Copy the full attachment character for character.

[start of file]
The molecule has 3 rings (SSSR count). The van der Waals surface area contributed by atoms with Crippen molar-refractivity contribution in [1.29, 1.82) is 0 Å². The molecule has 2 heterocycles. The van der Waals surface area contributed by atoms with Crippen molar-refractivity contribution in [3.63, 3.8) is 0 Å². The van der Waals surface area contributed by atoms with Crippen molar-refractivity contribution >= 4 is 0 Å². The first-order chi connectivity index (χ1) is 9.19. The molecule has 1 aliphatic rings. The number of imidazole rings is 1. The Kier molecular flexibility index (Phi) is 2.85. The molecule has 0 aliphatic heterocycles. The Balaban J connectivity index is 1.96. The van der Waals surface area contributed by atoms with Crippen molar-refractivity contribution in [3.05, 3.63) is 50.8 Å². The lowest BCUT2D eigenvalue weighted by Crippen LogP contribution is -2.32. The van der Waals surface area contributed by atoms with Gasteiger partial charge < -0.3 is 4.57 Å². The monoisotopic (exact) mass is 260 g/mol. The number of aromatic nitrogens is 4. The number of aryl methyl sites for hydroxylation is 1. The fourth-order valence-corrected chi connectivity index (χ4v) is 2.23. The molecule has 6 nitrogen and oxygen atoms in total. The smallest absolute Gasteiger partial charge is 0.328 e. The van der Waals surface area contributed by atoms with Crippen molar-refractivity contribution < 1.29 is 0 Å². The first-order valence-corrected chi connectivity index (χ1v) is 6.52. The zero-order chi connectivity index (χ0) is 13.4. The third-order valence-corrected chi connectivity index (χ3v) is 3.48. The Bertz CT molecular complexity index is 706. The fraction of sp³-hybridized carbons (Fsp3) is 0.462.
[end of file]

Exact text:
The molecule has 3 rings (SSSR count). The van der Waals surface area contributed by atoms with Crippen molar-refractivity contribution in [1.29, 1.82) is 0 Å². The molecule has 2 heterocycles. The van der Waals surface area contributed by atoms with Crippen molar-refractivity contribution in [3.63, 3.8) is 0 Å². The van der Waals surface area contributed by atoms with Crippen molar-refractivity contribution >= 4 is 0 Å². The first-order chi connectivity index (χ1) is 9.19. The molecule has 1 aliphatic rings. The number of imidazole rings is 1. The Kier molecular flexibility index (Phi) is 2.85. The molecule has 0 aliphatic heterocycles. The Balaban J connectivity index is 1.96. The van der Waals surface area contributed by atoms with Crippen molar-refractivity contribution in [3.05, 3.63) is 50.8 Å². The lowest BCUT2D eigenvalue weighted by Crippen LogP contribution is -2.32. The van der Waals surface area contributed by atoms with Gasteiger partial charge < -0.3 is 4.57 Å². The monoisotopic (exact) mass is 260 g/mol. The number of aromatic nitrogens is 4. The number of aryl methyl sites for hydroxylation is 1. The fourth-order valence-corrected chi connectivity index (χ4v) is 2.23. The molecule has 6 nitrogen and oxygen atoms in total. The smallest absolute Gasteiger partial charge is 0.328 e. The van der Waals surface area contributed by atoms with Crippen molar-refractivity contribution < 1.29 is 0 Å². The first-order valence-corrected chi connectivity index (χ1v) is 6.52. The zero-order chi connectivity index (χ0) is 13.4. The third-order valence-corrected chi connectivity index (χ3v) is 3.48. The Bertz CT molecular complexity index is 706. The fraction of sp³-hybridized carbons (Fsp3) is 0.462.